FidoLED By WookiesoftNov 01, 2021
Article written by Omar Colom and Laura Massas
“My techs a long time ago asked me how you learn to code, I said you need an idea for something, and you go from there.”
The simplest idea can have the biggest impact, and FidoLED is no exception. We love having Darren back with us on yet another super great app build. I am a huge fan of his honesty and his willingness to share information with our loyal readers. Now, if you’re new to these articles or this your first time reading one we would like to introduce you once again to Darren Alexander who also created another amazing app called BlendZ, and half a dozen other apps that we will be diving into.
FidoLED could become one of the most crucial apps of 2021 with the new age of AR and VR. Getting up to speed on your LED knowledge is a must have skill set and being ready for changes on the fly is no exception. That’s where FidoLED comes into play- having the right tool for the right job. FidoLED will help you with all the math, pixel counts, and panel layouts needed for the team to build an LED wall.
Now remember, it's just a tool and it's not going to do everything for you but it does help speed up your process. But enough from me, dive into the FidoLED journey and maybe you could be inspired to create the next tool we need that works hand and hand with FidoLED.
Check out the interview below.
Responses provided by: Darren Alexander
Q: What drove you to create the app?
A: Way back when LED was still fairly new, there were a few choices of Rental LED, Barco being one of them and at the time their processing, the D320 required a little bit of math to work out how many processors were needed to drive an LED screen. Back then it was limited by a clock frequency of 32Mhz, so there was a formula you needed to know to be able to figure out how many D320’s you needed. I still (only just) remember the formula. It was, if anyone is interested:
(number of active horizontal pixels + 50 blanking pixels) * (number of vertical pixels + 25 blanking pixels) * refresh rate = pixel clock
Processors using the PAL signal could drive a few more tiles than the NTSC signal could, but that was the calculation that needed to be done when doing LED walls. Of course, I had this as a simple Excel spreadsheet.
I was on a show in San Francisco in 2008 and had recently decided to get back into programming again, something I had last done in my early teens when the Vic 20 first appeared, and on the course of this show I was on had come across some software called RealBasic. This software let you compile programs for both Windows and Mac computers, and I thought that being able to figure out the number of D320’s needed for a given size LED screen would be a great first project as it’s pretty simple math.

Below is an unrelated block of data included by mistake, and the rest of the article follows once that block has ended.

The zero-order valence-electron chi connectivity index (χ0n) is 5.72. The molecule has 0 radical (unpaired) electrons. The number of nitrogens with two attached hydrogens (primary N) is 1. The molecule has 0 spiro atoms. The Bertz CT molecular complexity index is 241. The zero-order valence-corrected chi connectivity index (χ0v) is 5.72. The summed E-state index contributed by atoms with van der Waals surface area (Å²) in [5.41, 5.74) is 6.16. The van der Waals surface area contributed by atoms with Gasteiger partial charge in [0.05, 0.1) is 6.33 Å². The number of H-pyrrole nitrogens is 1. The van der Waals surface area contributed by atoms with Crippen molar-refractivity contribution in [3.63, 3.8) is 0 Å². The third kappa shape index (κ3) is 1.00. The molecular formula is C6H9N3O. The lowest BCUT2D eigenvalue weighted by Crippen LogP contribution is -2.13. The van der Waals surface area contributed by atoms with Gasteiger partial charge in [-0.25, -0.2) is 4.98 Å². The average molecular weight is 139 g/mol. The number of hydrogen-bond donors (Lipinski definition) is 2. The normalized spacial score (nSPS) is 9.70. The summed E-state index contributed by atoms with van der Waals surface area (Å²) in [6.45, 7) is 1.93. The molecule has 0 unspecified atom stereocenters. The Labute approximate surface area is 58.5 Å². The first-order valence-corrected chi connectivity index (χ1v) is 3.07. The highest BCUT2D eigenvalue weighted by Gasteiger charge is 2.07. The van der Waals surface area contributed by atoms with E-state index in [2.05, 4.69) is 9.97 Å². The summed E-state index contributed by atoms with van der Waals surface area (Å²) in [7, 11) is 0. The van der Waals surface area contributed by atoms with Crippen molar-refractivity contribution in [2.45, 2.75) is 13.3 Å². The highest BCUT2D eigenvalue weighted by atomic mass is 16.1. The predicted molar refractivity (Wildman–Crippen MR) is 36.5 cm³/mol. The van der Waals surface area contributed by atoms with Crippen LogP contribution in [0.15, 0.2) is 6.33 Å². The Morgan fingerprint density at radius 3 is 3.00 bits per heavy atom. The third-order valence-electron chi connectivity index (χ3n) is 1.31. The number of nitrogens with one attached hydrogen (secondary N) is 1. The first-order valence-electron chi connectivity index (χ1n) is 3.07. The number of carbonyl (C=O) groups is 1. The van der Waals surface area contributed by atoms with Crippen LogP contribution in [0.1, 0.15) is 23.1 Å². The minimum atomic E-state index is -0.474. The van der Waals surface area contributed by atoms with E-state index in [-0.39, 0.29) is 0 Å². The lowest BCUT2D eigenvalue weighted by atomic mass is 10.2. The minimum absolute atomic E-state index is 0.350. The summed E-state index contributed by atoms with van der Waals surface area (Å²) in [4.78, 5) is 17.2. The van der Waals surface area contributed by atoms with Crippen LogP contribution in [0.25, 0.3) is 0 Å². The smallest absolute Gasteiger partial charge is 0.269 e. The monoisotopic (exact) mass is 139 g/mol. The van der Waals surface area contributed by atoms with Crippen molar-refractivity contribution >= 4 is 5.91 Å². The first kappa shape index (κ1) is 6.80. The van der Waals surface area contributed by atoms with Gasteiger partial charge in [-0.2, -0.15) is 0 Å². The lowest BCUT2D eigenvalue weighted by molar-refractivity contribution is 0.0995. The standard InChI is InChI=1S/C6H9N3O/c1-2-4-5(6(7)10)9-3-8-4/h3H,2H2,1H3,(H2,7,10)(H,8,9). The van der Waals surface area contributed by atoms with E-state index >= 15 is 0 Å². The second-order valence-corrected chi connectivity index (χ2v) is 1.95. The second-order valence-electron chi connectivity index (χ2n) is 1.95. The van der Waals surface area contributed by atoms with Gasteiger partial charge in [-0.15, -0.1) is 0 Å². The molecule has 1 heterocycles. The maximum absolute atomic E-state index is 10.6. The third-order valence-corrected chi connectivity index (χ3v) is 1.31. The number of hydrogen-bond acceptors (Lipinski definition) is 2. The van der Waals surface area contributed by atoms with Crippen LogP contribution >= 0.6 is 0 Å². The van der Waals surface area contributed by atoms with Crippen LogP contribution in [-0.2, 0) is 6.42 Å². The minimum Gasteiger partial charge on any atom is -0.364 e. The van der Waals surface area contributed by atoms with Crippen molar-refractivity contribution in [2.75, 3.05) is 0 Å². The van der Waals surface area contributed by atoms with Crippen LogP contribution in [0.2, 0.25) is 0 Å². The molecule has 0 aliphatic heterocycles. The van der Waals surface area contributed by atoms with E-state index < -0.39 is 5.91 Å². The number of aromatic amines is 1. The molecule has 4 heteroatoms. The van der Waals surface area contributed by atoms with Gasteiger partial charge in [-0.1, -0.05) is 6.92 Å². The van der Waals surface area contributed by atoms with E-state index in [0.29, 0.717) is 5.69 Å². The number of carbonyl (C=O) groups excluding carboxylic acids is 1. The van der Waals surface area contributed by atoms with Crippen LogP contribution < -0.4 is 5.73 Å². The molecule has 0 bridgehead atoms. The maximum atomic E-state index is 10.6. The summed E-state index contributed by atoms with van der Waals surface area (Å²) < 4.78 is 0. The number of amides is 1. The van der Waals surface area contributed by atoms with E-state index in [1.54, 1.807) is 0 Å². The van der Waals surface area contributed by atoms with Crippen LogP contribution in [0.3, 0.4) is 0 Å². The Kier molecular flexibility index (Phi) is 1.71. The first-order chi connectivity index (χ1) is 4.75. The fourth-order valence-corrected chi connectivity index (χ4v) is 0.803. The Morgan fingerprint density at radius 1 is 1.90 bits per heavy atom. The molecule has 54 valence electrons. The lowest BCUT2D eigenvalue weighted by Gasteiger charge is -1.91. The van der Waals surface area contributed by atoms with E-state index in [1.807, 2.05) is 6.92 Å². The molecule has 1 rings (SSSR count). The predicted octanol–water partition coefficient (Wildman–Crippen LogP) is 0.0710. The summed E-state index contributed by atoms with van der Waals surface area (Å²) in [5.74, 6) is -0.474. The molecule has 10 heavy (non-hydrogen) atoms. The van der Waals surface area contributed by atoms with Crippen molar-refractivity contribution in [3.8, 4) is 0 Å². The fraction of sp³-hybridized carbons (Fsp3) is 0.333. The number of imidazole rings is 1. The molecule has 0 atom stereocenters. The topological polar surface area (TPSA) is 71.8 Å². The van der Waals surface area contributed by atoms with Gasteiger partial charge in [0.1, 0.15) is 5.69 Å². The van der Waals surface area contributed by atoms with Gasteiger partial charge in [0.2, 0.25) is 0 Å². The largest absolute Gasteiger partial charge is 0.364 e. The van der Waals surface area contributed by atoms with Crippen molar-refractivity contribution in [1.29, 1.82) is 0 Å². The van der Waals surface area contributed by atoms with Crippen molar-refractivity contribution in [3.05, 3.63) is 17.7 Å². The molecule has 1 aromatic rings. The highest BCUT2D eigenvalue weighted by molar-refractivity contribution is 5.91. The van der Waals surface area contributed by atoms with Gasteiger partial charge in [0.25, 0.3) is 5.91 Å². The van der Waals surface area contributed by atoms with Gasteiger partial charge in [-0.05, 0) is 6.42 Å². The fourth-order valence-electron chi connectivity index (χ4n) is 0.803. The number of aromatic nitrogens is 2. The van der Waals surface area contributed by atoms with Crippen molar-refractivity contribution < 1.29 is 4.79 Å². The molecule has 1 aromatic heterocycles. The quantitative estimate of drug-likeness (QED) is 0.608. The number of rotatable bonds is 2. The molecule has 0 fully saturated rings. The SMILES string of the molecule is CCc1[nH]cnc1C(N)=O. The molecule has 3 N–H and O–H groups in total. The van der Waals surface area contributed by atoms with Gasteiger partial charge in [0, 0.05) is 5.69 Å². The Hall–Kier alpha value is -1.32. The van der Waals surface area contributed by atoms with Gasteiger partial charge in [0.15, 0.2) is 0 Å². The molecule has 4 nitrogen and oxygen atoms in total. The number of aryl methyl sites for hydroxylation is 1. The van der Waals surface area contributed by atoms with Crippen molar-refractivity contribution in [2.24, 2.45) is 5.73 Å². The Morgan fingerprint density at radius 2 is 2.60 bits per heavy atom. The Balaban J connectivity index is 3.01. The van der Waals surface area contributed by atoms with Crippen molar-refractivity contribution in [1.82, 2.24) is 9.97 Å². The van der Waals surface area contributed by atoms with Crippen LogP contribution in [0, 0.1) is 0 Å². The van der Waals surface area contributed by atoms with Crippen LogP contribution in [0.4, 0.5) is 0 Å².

After a few hours of noodling away, D320Calc was born. It was very simplistic: you put in how big your screen was, it worked out how many D320’s you needed. It was plain and simple and worked. As the afternoon wore on, I thought it would be great if I could also get the number of pixels in the wall shown, the number of tiles needed, and how much power it needed too. So, a bit more programming and I had that information too.
By this time it was pretty late, but I was quite pleased with what I had made: a simple calculator that told you for a Barco iLite 6mm wall how many processors you needed for a given wall. I compiled the program and sent it to a mate of mine at work to show him. He came back with “this is great, but what about the other LED we have!” and so began a project that has led to where FidoLED is now. I would never have guessed that this simple app would grow into the beast it is now, with it being used across the entire globe.
Q: What other apps have you developed?
A: I have a few other industry tools: BlendZ, GridZ, LEDGridZ, and some other utility tools: Network noodle, Squirt, and reboot notifier.
Q: Who are your target users?
A: Any tech or project manager that is building an LED screen, or giving technical information for an LED screen and needs to know: how big, its resolution, how much power it could draw, and want grids for it.
Q: Do you work in the industry, if so, what sector and what’s your technical background?
A: I do work in the industry. I have been in the AV industry since 1991 when I first entered with a small AV Rental company that used to hang projectors at the BBC studios in London amongst other things doing Scenic projection. From there I learned video wall projection cubes and monitors, as well as camera system and vision switchers. I was mainly a projectionist though, that was most of the shows I worked on.